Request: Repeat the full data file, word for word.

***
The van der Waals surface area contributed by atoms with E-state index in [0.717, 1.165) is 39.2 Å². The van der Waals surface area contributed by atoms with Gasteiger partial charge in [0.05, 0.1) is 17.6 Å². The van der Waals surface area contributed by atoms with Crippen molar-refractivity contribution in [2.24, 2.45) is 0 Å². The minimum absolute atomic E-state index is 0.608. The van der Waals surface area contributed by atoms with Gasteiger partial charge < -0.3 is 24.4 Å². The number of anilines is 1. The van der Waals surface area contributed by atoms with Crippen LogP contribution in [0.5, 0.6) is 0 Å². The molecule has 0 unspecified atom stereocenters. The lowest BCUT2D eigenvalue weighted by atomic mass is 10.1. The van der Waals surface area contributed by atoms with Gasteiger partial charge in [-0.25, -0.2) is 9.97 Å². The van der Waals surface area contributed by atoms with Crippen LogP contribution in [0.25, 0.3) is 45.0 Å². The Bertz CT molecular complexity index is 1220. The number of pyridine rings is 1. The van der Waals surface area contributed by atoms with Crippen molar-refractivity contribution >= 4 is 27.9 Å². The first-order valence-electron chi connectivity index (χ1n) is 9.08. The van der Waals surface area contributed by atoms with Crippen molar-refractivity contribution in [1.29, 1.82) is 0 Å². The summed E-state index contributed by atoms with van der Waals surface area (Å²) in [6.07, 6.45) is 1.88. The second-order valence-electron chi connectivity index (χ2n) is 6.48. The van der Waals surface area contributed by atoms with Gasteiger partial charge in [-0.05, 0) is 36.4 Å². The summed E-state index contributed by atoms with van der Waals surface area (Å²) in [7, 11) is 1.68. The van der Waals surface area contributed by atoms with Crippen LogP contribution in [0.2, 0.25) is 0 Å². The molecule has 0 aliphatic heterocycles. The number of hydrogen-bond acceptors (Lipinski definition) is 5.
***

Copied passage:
The van der Waals surface area contributed by atoms with E-state index in [0.717, 1.165) is 39.2 Å². The van der Waals surface area contributed by atoms with Gasteiger partial charge in [0.05, 0.1) is 17.6 Å². The van der Waals surface area contributed by atoms with Crippen molar-refractivity contribution in [2.24, 2.45) is 0 Å². The minimum absolute atomic E-state index is 0.608. The van der Waals surface area contributed by atoms with Gasteiger partial charge < -0.3 is 24.4 Å². The number of anilines is 1. The van der Waals surface area contributed by atoms with Crippen LogP contribution in [0.5, 0.6) is 0 Å². The molecule has 0 unspecified atom stereocenters. The lowest BCUT2D eigenvalue weighted by atomic mass is 10.1. The van der Waals surface area contributed by atoms with Gasteiger partial charge in [-0.25, -0.2) is 9.97 Å². The van der Waals surface area contributed by atoms with Crippen LogP contribution in [0.25, 0.3) is 45.0 Å². The Bertz CT molecular complexity index is 1220. The number of pyridine rings is 1. The van der Waals surface area contributed by atoms with Crippen molar-refractivity contribution >= 4 is 27.9 Å². The first-order valence-electron chi connectivity index (χ1n) is 9.08. The van der Waals surface area contributed by atoms with Crippen molar-refractivity contribution in [1.29, 1.82) is 0 Å². The summed E-state index contributed by atoms with van der Waals surface area (Å²) in [6.07, 6.45) is 1.88. The second-order valence-electron chi connectivity index (χ2n) is 6.48. The van der Waals surface area contributed by atoms with Gasteiger partial charge in [-0.05, 0) is 36.4 Å². The summed E-state index contributed by atoms with van der Waals surface area (Å²) in [7, 11) is 1.68. The van der Waals surface area contributed by atoms with Crippen LogP contribution in [0.2, 0.25) is 0 Å². The molecule has 0 aliphatic heterocycles. The number of hydrogen-bond acceptors (Lipinski definition) is 5.